There is no denying the fact that rich people have an advantage in life. Income inequality is largely due to a lack of economic opportunity, especially for the people on the bottom rung of the socioeconomic ladder. Therefore, our leaders should start serving all people instead of excessively rewarding those at the top. If a government is sincere, honest and efficient, it can reduce income inequality through the tax and benefit system (i.e. by taxing the upper-income groups at higher rates) and spending the revenue in those sectors and areas such as free/subsidised healthcare and education/skill development scheme for lower-income groups, so that they can get access to jobs that are more productive and rewarding. Since agriculture is the lifeline of over 47 percent of the labour force, the government can help small and poor farmers by providing quality seeds, fertilisers and water at a discounted rate, introducing crop insurance scheme, improving infrastructure facilities (roads, highways, port, etc.) so that their cost of doing business decreases and income increases. Of course, the government has taken some initiatives in this regard, but those are not enough to improve the livelihood of the rural poor.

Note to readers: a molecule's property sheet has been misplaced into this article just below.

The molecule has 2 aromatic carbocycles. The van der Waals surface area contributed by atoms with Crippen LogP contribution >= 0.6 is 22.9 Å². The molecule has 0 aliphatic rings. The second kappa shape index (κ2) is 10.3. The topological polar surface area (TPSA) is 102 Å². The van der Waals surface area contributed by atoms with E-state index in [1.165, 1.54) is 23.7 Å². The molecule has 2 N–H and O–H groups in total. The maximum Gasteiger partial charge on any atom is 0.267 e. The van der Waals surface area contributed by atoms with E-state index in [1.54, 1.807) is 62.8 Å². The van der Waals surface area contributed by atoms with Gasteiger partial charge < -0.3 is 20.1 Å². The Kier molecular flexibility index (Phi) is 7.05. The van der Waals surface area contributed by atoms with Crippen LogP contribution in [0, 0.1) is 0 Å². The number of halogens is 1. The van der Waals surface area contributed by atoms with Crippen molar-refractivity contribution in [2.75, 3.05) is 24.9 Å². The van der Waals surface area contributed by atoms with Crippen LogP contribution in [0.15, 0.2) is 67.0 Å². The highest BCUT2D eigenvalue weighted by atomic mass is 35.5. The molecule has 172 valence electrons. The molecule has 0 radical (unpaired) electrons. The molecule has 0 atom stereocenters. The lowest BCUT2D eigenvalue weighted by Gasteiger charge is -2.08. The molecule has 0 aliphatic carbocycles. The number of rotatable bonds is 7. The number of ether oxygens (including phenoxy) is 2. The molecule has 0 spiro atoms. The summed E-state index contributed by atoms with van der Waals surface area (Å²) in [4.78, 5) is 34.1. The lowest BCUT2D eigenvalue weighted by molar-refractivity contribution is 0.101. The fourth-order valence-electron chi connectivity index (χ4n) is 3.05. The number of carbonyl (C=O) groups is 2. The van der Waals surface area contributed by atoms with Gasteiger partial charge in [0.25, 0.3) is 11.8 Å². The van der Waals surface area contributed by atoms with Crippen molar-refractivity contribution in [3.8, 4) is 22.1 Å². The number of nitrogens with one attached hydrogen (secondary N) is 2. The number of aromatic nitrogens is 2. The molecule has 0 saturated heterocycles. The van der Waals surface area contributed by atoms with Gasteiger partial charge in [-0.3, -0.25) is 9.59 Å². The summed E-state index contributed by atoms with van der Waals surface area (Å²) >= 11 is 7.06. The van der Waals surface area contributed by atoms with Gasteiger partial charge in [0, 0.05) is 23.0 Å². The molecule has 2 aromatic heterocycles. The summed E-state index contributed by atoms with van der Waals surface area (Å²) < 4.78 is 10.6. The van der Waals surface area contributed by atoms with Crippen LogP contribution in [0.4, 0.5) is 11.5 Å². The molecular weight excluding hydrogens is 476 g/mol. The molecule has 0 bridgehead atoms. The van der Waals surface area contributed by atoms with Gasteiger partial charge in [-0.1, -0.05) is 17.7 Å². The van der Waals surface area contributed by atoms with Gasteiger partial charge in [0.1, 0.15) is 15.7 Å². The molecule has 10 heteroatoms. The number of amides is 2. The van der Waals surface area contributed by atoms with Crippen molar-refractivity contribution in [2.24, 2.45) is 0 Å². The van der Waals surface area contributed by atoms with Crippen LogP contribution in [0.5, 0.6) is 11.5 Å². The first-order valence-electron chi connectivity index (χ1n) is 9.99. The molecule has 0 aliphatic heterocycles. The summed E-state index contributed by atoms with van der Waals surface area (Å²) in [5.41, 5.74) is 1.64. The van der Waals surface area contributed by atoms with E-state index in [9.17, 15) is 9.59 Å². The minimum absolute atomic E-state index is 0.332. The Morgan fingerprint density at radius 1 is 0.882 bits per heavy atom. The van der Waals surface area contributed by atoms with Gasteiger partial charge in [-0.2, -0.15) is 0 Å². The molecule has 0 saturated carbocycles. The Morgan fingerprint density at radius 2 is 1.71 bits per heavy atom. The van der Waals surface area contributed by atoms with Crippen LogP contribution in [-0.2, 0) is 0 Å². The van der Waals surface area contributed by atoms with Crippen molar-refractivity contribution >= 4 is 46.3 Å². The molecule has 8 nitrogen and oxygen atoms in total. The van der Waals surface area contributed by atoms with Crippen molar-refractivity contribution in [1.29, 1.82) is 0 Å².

We must control inequality, not because the rich have much more than the poor but because it is destroying our moral conscience, fracturing the social fabric, and poisoning our politics. Research shows that when some people possess a great amount of wealth compared to others, some of them feel a sense of superiority and believe that their money can shield them from the consequences of their action. Therefore, for each and every citizen of Bangladesh to live in peace and security, we need to have policies in place that promote fairness and equity, because a happy, equal and just society will always achieve peace and prosperity.


Abu Afsarul Haider graduated from Illinois State University, USA in economics and business administration and is currently involved in international trade in Dhaka.

Email: afsarulhaider@gmail.com